Malignant lymphomas in coeliac disease: Evidance of increased risks for lymphoma types other than enteropathy-type T cell lymphoma

Department of Medical Epidemiology and Biostatistics, Karolinska Institutet, Box 281, SE-171 77 Stockholm, Sweden.
Gut (Impact Factor: 14.66). 02/2005; 54(1):54-9. DOI: 10.1136/gut.2003.032094
Source: PubMed


Numerous studies have reported on the association between coeliac disease and the otherwise uncommon enteropathy-type T cell lymphoma (ETTL). A systematic risk assessment of more prevalent lymphoma entities, such as B cell and non-intestinal lymphomas, in coeliac disease has not been performed.
In light of the increasing number of patients diagnosed with coeliac disease and the unknown aetiology of malignant lymphomas, we aimed to estimate the distribution and risk of lymphoma subtypes in coeliac disease.
We reviewed and reclassified 56 cases of incident malignant lymphomas occurring in a Swedish population based cohort of 11,650 patients hospitalised with coeliac disease. The observed numbers of lymphoma subtypes were compared with those expected in the Swedish population.
The majority (n=32, 57%) of lymphomas in the cohort were not intestinal T cell lymphomas. Significantly increased risks were observed for B cell non-Hodgkin lymphoma (NHL) (standardised incidence ratio (SIR) 2.2 (95% confidence interval (CI) 1.2-3.6); 11 non-intestinal and five intestinal) and for lymphomas of non-intestinal origin (SIR 3.6 (95% CI 2.3-5.2), 11 B and 14 T cell). Furthermore, 44% of patients with B cell NHL had a history of other autoimmune/inflammatory diseases. The relative risks for T cell NHL (SIR 51 (95% CI 35-68); n=37) and for primary gastrointestinal lymphomas (SIR 24 (95% CI 16-34); five B and 25 T cell) were markedly increased, as anticipated.
Most lymphomas complicating coeliac disease are indeed related to the disease and are not of the ETTL-type. There was a remarkable aggregation of autoimmune/inflammatory disorders, female sex, coeliac disease, and B cell lymphoma.

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Available from: Johan Askling, Mar 29, 2014
    • "The description of EATL arising in patients with RCD1 seems to be exceptional. Recent evidence suggests that non-EATLs, including intestinal B-cell and extraintestinal T-cell lymphomas, may rarely occur in celiac patients [233]. "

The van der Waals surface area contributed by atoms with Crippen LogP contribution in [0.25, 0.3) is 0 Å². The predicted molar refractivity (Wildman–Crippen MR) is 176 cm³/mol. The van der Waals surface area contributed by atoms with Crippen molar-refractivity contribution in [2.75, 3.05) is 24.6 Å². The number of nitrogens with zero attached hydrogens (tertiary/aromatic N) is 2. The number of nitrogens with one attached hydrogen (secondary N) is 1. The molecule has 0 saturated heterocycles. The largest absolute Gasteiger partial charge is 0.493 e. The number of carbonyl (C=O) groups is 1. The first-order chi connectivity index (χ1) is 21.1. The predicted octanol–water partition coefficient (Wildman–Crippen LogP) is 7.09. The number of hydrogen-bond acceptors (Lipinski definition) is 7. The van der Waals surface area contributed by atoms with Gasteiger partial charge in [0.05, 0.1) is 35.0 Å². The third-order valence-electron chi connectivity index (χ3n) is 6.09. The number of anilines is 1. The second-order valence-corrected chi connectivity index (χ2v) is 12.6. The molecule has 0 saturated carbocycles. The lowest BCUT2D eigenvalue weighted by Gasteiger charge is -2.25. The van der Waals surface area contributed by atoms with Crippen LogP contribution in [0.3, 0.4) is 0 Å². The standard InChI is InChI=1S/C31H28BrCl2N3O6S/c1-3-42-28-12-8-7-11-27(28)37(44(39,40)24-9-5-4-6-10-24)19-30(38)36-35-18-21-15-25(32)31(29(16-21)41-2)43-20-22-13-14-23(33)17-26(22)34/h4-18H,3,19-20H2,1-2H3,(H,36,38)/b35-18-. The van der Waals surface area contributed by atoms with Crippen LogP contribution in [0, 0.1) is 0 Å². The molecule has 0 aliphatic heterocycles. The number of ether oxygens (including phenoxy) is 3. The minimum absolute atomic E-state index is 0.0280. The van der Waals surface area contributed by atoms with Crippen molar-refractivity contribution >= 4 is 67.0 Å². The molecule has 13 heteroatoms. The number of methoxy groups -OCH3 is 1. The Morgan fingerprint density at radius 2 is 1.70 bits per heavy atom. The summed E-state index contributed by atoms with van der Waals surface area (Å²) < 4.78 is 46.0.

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    ABSTRACT: Celiac disease (CD) is frequently accompanied by a variety of extradigestive manifestations, thus making it a systemic disease rather than a disease limited to the gastrointestinal tract. This is primarily explained by the fact that CD belongs to the group of autoimmune diseases. The only one with a known etiology is related to a permanent intolerance to gluten. Remarkable breakthroughs have been achieved in the last decades, due to a greater interest in the diagnosis of atypical and asymptomatic patients, which are more frequent in adults. The known presence of several associated diseases provides guidance in the search of oligosymptomatic cases as well as studies performed in relatives of patients with CD. The causes for the onset and manifestation of associated diseases are diverse; some share a similar genetic base, like type 1 diabetes mellitus (T1D); others share pathogenic mechanisms, and yet, others are of unknown nature. General practitioners and other specialists must remember that CD may debut with extraintestinal manifestations, and associated illnesses may appear both at the time of diagnosis and throughout the evolution of the disease. The implementation of a gluten-free diet (GFD) improves the overall clinical course and influences the evolution of the associated diseases. In some cases, such as iron deficiency anemia, the GFD contributes to its disappearance. In other disorders, like T1D, this allows a better control of the disease. In several other complications and/or associated diseases, an adequate adherence to a GFD may slow down their evolution, especially if implemented during an early stage.